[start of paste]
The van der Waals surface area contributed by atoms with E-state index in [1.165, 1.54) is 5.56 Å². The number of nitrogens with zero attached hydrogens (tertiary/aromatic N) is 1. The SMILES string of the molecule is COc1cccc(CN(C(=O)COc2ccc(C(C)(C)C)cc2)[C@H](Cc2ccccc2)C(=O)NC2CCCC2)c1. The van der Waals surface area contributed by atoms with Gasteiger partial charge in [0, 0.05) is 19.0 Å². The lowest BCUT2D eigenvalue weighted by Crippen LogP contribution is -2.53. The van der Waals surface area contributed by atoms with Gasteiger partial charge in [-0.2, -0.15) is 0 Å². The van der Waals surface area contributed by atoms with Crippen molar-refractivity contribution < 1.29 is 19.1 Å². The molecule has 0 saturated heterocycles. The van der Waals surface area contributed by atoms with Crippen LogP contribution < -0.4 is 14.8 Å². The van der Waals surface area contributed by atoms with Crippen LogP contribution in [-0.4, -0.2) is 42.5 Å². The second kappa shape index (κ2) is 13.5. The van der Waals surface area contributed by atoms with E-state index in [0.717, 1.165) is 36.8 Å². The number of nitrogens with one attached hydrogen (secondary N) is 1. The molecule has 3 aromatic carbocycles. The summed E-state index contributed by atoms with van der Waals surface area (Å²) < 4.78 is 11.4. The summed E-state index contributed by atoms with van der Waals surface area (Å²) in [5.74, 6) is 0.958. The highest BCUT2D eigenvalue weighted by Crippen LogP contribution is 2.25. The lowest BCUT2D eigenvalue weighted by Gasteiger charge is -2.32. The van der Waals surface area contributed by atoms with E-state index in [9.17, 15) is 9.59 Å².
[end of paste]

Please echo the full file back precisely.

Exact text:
The van der Waals surface area contributed by atoms with E-state index in [1.165, 1.54) is 5.56 Å². The number of nitrogens with zero attached hydrogens (tertiary/aromatic N) is 1. The SMILES string of the molecule is COc1cccc(CN(C(=O)COc2ccc(C(C)(C)C)cc2)[C@H](Cc2ccccc2)C(=O)NC2CCCC2)c1. The van der Waals surface area contributed by atoms with Gasteiger partial charge in [0, 0.05) is 19.0 Å². The lowest BCUT2D eigenvalue weighted by Crippen LogP contribution is -2.53. The van der Waals surface area contributed by atoms with Gasteiger partial charge in [-0.2, -0.15) is 0 Å². The van der Waals surface area contributed by atoms with Crippen molar-refractivity contribution < 1.29 is 19.1 Å². The molecule has 0 saturated heterocycles. The van der Waals surface area contributed by atoms with Crippen LogP contribution < -0.4 is 14.8 Å². The van der Waals surface area contributed by atoms with Crippen LogP contribution in [-0.4, -0.2) is 42.5 Å². The second kappa shape index (κ2) is 13.5. The van der Waals surface area contributed by atoms with E-state index in [0.717, 1.165) is 36.8 Å². The number of nitrogens with one attached hydrogen (secondary N) is 1. The molecule has 3 aromatic carbocycles. The summed E-state index contributed by atoms with van der Waals surface area (Å²) < 4.78 is 11.4. The summed E-state index contributed by atoms with van der Waals surface area (Å²) in [5.74, 6) is 0.958. The highest BCUT2D eigenvalue weighted by Crippen LogP contribution is 2.25. The lowest BCUT2D eigenvalue weighted by Gasteiger charge is -2.32. The van der Waals surface area contributed by atoms with E-state index in [9.17, 15) is 9.59 Å².